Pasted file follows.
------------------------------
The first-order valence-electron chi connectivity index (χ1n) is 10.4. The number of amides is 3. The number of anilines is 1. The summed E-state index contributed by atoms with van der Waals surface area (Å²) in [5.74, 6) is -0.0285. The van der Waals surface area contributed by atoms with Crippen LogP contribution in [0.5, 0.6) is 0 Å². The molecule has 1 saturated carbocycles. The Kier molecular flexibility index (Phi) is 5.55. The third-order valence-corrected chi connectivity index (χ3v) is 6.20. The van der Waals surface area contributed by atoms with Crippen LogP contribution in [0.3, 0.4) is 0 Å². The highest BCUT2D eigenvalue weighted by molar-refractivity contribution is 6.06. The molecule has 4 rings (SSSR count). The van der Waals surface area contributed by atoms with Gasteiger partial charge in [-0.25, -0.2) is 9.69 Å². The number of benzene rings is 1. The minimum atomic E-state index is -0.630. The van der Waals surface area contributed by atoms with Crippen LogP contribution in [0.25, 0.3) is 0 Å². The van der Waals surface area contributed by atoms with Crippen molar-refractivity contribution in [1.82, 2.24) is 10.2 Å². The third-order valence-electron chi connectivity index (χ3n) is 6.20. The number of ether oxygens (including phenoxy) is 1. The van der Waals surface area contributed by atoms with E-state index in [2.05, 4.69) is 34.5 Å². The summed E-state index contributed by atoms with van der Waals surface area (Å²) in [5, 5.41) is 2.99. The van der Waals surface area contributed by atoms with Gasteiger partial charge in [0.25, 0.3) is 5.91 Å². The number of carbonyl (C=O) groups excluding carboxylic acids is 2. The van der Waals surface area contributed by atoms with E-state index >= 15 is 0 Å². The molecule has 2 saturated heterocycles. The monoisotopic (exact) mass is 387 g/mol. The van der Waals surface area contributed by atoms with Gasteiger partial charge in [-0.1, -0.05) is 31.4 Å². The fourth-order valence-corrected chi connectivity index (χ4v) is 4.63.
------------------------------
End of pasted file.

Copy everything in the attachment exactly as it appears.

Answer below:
The first-order valence-electron chi connectivity index (χ1n) is 10.4. The number of amides is 3. The number of anilines is 1. The summed E-state index contributed by atoms with van der Waals surface area (Å²) in [5.74, 6) is -0.0285. The van der Waals surface area contributed by atoms with Crippen LogP contribution in [0.5, 0.6) is 0 Å². The molecule has 1 saturated carbocycles. The Kier molecular flexibility index (Phi) is 5.55. The third-order valence-corrected chi connectivity index (χ3v) is 6.20. The van der Waals surface area contributed by atoms with Crippen LogP contribution in [0.3, 0.4) is 0 Å². The highest BCUT2D eigenvalue weighted by molar-refractivity contribution is 6.06. The molecule has 4 rings (SSSR count). The van der Waals surface area contributed by atoms with Gasteiger partial charge in [-0.25, -0.2) is 9.69 Å². The number of benzene rings is 1. The minimum atomic E-state index is -0.630. The van der Waals surface area contributed by atoms with Crippen LogP contribution in [0.25, 0.3) is 0 Å². The van der Waals surface area contributed by atoms with Crippen molar-refractivity contribution in [1.82, 2.24) is 10.2 Å². The third-order valence-electron chi connectivity index (χ3n) is 6.20. The number of ether oxygens (including phenoxy) is 1. The van der Waals surface area contributed by atoms with E-state index in [2.05, 4.69) is 34.5 Å². The summed E-state index contributed by atoms with van der Waals surface area (Å²) in [5, 5.41) is 2.99. The van der Waals surface area contributed by atoms with Gasteiger partial charge in [0.25, 0.3) is 5.91 Å². The number of carbonyl (C=O) groups excluding carboxylic acids is 2. The van der Waals surface area contributed by atoms with E-state index >= 15 is 0 Å². The molecule has 2 saturated heterocycles. The monoisotopic (exact) mass is 387 g/mol. The van der Waals surface area contributed by atoms with Gasteiger partial charge in [-0.1, -0.05) is 31.4 Å². The fourth-order valence-corrected chi connectivity index (χ4v) is 4.63.